Scenic Turnout

September 29, 2008

Today I rounded a corner on the Twisting Road and came across a wonderful view. I pulled over to get a better look and realized there was space cleared out to the side of the road to park. I got out, looked a long time at the scene before me, and breathed in. As I breathed out, I let go of tension and worry and enjoyed the moment. It was just the right time and place for a scenic turnout.

My allegorical scenic turnout was the pause I took today after the final class of my intensive coaching skills course. In our final class we coached each other in short, quick sessions and discovered we had developed more confidence and clarity as coaches. Each class member then spoke to classmates and our instructor about the way they have touched our lives and improved us as people.

I have been looking forward to the end of this course as a milestone in my coaching career. During the many months of basic coaching training, I found where my knowledge and personal traits help me as a coach and where I needed more information and experience. I studied and practiced the skills until I was able to coach competently. The intensive skills class challenged me to improve rapidly. As it ends, I know I am a much stronger coach who can help people change their lives dramatically.

One of the last classes we had was on the skill of celebration. We learned specific ways to focus clients on their accomplishments and help them appreciate their own effort overcoming obstacles. All of us tend to look at the to-do list and get frustrated with ourselves for all we haven’t gotten done. Celebration has us look at the all-done list, or the “ta-da!” list, to see the value in our progress.

I thanked my classmates today for their willingness to try things that felt awkward or uncomfortable at times as we practiced skills together. I also thanked them for their kindness and gentleness with me so that I felt safe trying new things and taking risks. We have to take risks to stretch ourselves. That’s tough to do if mistakes are criticized. It’s much easier when grace is extended and mistakes are just steps on the road to mastery.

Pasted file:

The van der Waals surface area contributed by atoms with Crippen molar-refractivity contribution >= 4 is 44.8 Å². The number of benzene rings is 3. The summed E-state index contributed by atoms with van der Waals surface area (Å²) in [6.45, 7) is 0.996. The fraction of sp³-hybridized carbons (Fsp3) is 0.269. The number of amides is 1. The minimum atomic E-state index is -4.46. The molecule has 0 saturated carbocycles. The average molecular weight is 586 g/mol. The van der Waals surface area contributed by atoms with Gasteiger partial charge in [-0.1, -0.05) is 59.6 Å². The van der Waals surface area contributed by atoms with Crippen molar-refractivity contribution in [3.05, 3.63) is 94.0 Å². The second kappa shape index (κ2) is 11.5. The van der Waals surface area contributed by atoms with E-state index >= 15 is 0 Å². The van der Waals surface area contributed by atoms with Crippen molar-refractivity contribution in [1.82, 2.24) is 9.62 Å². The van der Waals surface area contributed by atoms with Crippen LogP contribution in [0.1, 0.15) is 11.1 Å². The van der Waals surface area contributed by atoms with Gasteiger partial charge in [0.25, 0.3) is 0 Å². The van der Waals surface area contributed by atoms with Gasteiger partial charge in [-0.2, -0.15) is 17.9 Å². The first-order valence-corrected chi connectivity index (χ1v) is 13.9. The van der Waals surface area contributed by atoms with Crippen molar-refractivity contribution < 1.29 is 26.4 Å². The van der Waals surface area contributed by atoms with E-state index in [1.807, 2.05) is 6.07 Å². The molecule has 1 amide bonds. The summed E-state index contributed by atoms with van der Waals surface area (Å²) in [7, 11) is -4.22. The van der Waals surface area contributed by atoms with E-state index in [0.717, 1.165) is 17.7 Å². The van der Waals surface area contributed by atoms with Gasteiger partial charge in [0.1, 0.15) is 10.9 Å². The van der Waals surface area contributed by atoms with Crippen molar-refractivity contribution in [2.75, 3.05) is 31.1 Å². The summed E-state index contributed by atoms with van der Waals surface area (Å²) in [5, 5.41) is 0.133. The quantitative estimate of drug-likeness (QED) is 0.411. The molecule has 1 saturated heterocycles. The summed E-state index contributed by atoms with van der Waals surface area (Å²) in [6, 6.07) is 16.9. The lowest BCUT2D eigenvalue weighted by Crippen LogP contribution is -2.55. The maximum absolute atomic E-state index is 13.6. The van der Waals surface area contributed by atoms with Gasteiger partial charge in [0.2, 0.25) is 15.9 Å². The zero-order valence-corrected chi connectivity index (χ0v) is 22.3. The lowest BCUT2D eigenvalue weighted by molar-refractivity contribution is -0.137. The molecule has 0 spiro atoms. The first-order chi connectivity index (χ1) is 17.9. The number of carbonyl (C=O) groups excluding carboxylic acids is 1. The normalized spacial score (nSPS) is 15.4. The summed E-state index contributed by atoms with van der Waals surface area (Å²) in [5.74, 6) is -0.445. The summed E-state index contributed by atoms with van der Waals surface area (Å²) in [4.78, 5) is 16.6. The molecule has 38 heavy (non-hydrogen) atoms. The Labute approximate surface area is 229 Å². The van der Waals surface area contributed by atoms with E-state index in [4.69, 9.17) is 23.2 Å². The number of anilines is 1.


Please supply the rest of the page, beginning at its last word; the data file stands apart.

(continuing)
I especially thanked our instructor, Anne Durand. I have heard several coaching demonstrations and read coaching transcripts. I understood coaching pretty well through these examples and was able to see in general where I was headed as a novice coach. Anne’s coaching was above anything I had heard or read before. She manages the skills of coaching with elegance and ease. Her heart and her intuition are fully engaged and she creates a very safe space for people to explore and challenge themselves. She is the beacon on a hill, the standard to which I will aspire in my coaching career.

You can learn more about the field of professional coaching at the MentorCoach website. The basic coaching class is called Foundations and will prepare you to begin your own coaching business. MentorCoach has its own certification program recognized by the International Coach Federation (ICF). Courses taken through MentorCoach count toward ICF certification if you take courses from a variety of programs.

May You Know the Joy of Sharing Your Gifts,

Steve Coxsey

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